I hope you find my writing and business tips and observations useful. My business and blog are dedicated to helping businesses communicate clearly and reach their potential. Read, subscribe to my newsletter, enjoy!Tash

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Making content web friendly

Websites are about information so it makes sense that you need to provide good content if you want your website to be successful.

Obviously, a site with fantastic content that is hard to find can only have limited success so there needs to be a balance between the content and the site itself being user friendly.

Without going into web design aspects of a site, here are some of my top tips for making your web content usable and attractive:

  1. keep each page focussed and a reasonable length (300 to 500 words is usually ideal). If there is additional information that could potentially help some site visitors, put it on a new page and link to it rather than putting everything into one page.
  2. use headings and sub-headings. There are a number of reasons for this – it makes the text visually more apepaling, is easier to skim read, helps focus and define sections of text and can help with search engines (especially if you use heading styles rather than manually adding font styles).
  3. use white space. For example, I am adding an empty line between each of these bullet points so it is easier to see the difference between them and the page doesn’t look so text heavy.
  4. don’t feel your website has to explain everything. I have had many clients who put too much information into their text ‘just in case’ a client wants to know those details. People get bored and/or overwhelmed by too much details, especially on websites, so keep it simple by giving the important details. You can always link to the fine details or encourage them to contact you for them.
  5. web content is not like a novel, or even a school essay, so get to the point fast. A beautiful introduction may be very nice but will frustrate someone who is trying to decide if you can provide the service/product they are after. If a long introduction and sales pitch means the real informatoin is so low on the page you have to scroll to read it, you can bet not many people will actually read it.
    So prioritise your information and put the important bits first.
  6. Keep your content fresh, up-to-date and error-free. Spend some of your website maintenance time adding new content and reviewing the current site (for instance, when did you last check for faulty links on your site?)
  7. Write for human beings, not search engines. That means don’t add too many keywords and concentrate on providing useful information rather than trying to impress a search engine.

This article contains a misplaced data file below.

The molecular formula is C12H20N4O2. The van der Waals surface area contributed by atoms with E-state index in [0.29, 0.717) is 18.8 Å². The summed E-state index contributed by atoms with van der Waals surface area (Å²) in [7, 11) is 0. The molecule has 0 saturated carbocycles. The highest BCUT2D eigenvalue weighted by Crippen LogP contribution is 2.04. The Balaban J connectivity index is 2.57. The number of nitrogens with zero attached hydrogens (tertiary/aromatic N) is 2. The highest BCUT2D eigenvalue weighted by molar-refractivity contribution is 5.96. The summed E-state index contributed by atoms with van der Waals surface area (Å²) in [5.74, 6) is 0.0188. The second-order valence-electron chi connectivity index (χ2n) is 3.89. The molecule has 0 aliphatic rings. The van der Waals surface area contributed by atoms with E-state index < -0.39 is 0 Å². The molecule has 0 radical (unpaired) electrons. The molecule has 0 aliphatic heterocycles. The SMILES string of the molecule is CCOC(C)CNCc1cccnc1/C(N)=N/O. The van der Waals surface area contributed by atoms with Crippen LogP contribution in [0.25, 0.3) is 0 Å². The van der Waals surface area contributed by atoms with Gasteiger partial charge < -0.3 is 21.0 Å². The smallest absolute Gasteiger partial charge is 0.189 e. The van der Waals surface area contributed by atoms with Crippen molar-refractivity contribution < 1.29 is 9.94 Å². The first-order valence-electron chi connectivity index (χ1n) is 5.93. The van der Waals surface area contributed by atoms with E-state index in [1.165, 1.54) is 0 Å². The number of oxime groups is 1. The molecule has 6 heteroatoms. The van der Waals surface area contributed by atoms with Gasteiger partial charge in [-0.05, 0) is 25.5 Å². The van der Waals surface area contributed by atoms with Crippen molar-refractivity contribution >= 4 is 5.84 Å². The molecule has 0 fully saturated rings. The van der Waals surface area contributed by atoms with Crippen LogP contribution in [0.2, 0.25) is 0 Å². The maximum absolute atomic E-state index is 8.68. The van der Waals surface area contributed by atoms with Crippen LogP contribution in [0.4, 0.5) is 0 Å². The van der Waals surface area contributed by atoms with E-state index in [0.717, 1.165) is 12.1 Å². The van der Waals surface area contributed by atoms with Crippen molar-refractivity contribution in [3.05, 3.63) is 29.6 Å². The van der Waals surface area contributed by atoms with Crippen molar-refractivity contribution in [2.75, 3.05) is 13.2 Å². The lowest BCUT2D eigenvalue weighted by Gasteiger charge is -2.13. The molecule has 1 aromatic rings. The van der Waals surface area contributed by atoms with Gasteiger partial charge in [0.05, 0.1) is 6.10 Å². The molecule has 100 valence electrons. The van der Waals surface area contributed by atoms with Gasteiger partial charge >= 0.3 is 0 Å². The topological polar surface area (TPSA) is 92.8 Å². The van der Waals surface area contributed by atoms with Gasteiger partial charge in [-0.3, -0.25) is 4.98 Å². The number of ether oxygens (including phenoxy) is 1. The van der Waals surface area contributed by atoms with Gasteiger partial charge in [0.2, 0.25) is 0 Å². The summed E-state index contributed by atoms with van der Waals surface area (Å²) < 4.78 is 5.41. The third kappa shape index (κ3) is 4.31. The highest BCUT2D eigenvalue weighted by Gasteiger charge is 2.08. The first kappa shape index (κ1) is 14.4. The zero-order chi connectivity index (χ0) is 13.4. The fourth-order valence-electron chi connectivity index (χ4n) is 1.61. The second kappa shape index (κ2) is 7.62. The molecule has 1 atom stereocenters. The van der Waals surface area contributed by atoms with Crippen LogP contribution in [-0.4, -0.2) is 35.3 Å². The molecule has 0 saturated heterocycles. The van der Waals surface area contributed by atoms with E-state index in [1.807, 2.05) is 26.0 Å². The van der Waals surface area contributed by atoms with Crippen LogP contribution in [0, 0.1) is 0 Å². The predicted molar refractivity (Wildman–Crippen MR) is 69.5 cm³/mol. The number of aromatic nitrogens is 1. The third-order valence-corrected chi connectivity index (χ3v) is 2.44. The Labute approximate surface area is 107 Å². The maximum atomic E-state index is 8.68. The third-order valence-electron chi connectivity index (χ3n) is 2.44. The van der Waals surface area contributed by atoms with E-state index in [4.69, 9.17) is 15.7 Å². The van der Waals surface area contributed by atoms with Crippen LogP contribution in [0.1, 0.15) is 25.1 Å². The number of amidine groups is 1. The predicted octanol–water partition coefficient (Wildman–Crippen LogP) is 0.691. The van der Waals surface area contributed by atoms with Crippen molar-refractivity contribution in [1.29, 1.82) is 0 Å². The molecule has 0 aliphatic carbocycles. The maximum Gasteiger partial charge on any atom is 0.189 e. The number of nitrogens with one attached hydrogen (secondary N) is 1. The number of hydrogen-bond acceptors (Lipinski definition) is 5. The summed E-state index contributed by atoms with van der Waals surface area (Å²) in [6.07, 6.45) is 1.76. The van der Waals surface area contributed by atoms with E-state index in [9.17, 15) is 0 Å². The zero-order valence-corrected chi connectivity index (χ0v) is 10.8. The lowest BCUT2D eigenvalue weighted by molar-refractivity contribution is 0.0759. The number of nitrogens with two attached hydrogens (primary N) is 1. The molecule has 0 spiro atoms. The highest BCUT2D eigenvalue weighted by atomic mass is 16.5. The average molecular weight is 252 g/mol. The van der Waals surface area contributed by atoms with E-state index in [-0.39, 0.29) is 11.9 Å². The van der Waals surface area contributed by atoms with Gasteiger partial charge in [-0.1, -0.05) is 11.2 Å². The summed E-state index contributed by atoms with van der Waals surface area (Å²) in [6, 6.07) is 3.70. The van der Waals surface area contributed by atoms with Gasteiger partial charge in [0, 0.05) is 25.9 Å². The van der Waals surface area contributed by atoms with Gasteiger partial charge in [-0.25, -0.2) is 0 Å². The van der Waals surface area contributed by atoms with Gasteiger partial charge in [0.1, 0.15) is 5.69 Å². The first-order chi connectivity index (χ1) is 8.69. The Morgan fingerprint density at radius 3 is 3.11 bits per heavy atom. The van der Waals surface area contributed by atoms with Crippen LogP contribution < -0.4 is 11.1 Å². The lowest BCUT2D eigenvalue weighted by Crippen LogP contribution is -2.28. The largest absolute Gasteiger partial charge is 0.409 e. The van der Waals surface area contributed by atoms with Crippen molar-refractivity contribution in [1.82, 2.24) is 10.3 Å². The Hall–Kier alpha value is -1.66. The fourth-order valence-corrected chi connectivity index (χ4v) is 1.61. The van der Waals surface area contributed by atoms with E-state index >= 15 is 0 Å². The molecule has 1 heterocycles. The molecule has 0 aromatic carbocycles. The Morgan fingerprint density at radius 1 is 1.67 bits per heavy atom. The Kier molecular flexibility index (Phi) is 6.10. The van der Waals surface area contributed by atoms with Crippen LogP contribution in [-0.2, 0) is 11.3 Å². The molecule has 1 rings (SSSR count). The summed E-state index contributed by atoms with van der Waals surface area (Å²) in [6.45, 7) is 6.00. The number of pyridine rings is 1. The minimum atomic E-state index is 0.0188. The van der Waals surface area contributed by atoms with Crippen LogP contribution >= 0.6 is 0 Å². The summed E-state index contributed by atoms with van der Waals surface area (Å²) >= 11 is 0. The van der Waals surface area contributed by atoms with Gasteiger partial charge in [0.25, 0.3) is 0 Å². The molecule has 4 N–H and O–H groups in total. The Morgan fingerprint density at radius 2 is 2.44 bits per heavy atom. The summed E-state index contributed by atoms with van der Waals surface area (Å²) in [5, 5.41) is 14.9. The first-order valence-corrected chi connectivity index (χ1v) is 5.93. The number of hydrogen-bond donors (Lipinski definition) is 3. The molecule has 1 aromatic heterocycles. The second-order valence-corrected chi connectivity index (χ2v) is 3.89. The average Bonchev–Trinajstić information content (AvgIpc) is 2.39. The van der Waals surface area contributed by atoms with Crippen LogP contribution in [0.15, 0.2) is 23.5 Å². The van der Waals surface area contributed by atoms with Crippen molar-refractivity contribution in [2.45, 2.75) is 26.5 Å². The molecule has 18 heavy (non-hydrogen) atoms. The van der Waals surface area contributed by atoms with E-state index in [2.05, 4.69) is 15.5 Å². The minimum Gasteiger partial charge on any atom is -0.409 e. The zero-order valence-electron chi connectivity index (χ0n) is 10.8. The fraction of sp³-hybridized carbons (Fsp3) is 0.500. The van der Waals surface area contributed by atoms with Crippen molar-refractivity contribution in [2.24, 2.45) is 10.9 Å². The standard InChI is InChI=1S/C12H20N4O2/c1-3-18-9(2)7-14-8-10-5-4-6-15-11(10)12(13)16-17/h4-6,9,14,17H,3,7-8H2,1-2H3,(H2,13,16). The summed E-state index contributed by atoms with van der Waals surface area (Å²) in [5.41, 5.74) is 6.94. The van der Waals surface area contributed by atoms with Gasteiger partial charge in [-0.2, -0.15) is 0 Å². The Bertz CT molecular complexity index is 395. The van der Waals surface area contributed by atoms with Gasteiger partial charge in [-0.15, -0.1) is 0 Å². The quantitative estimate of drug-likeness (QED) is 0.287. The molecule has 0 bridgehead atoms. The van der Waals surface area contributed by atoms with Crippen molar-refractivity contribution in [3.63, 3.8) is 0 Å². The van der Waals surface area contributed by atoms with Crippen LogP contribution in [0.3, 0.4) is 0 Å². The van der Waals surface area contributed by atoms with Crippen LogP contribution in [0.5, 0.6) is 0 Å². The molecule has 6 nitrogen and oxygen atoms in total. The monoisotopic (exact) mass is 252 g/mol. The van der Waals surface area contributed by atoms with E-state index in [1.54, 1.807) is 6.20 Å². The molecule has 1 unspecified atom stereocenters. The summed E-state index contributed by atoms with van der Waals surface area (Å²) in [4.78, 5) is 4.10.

Understanding bandwidth

A common thing people complain about when online is how long a web page takes to load. How many times have you given up waiting for a page to load or walked away and come back and the page is still only half loaded?

People are more likely to return to a site if the page loads efficiently and the content is worthwhile.

The term bandwidth describes the amount of data transferred to or from a website within a certain period of time. The bandwidth avilaable to a specific website depends on the hsoitng agreement in place, but will only allow a certain amount of data transfer in a specified time. So ultimately, the more information on a page, the longer the page will take to load.

When a web page is loaded into a browser it brings along with it all its content, that is the structural format code, the CSS instructing the browser how the content should look, the images, frames, text, and any other code that gives the page its content. Every single character and figure on a web page lengthens the time that the page takes to load; although individually they may be barely anything, they add up.

The average base of a web page should be about 30K and grow to be not much more than 60K. That is including all the graphics and text.

The main thing to remember here is that less is best, especially when web designing.

Fresh web content tips

Carrying on from my last post about Lucie of MultimediART’s talk, it was interesting to get her interpretation on fresh website content. It has often been said that fresh content is important for search engine rankings, but what does fresh content mean?

Three main points to consider are:

  • change the content on your site at least once between each visit from a search engine spider (check your stats to find out how often that is for your site)
  • keep the content change within 2 clicks of your homepage
  • swapping around a few words or even a paragraph is probably not enough to count as fresh for a search engine

Search engines apparently search your site more or less often depending on how fresh they judge your content to be.

Content includes any articles and text on your site, as well as products, tools, news items, RSS feeds, and so on.

So how fresh is your website?

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